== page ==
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ADCC Flashback: Ben Askren finds out the difference between BJJ and wrestling

Home » ADCC News » ADCC Flashback: Ben Askren finds out the difference between BJJ and wrestling

By Roy Billington

There is a common misconception that is continually perpetuated in the grappling community, many feel like wrestling beats jiu jitsu and quite honestly there is some truth to this statement. If you watch white and blue belt tournaments, you can see just how much of an edge a decent wrestler has, but as we get to the upper echelons of grappling, it seems like an amalgamation of styles is best, but a base in jiu jitsu is optimal.

Ben Askren is one of the biggest names in wrestling and MMA. On Saturday night, Askren made his UFC debut and while he won by a contentious technical submission, he showed poise and overcame early adversity. Askren’s grappling acumen is beyond dispute, he is a 4-time All American,a 2-time NCAA champ and an Olympian. Despite Askren’s successes, many people forget his trip to ADCC in 2009.

ADCC 2009 was a treasure trove of future MMA stars, Chris Weidman, Ilir Latifi and Gunnar Nelson all appeared to varying levels of success, but in this article we are going to focus on Ben Askren.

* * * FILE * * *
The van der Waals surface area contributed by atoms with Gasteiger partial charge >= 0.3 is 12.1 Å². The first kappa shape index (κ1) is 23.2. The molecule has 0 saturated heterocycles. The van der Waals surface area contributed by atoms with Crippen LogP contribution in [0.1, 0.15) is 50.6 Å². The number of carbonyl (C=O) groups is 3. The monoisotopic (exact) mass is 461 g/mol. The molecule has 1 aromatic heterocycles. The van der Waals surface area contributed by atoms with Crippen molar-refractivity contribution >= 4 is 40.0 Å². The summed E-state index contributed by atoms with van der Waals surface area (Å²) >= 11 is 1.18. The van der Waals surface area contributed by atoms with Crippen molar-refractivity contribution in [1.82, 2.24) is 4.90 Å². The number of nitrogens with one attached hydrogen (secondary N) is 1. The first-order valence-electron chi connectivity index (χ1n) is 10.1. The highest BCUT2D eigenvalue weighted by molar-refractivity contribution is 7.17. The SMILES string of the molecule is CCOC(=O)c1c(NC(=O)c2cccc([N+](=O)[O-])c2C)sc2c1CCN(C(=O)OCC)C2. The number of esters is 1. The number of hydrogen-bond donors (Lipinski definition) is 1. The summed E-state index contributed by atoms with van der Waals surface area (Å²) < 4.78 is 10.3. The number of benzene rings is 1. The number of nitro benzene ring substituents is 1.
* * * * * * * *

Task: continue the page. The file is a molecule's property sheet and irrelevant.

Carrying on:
Ben Askren has stepped onto the mats thousands of times, so when he first walked onto the mats in Barcelona there must have been a sense of familiarity. While the rules were different to Askren’s norm, he had decided to leave wrestling behind after the 2008 Olympics and ADCC was one step on his journey towards MMA. Askren’s first opponent, Toni Linden, was a talented Finnish wrestler, but was no match to the wrestling and top game of Askren. Eventually Askren worked his way into an arm triangle and finished his foe. Askren’s had secured his place in the next round, but his opponent would be a different beast.

Like all sports, there are levels in Brazilian Jiu Jitsu and Pablo Popovitch is the truly one of the greatest of all-time. Though Askren was game and came out on the attack, Popovitch secured a beautiful transition to a toe hold and forced Askren to tap.

In many ways it is a shame Askren was pitted against Popovitch so early, Askren had an interesting style and it would have been fun to watch him compete more. Popovitch would tear through the rest of the field before eventually beating Marcelo Garcia in the finals.

Article courtesy of Roy Billington

 

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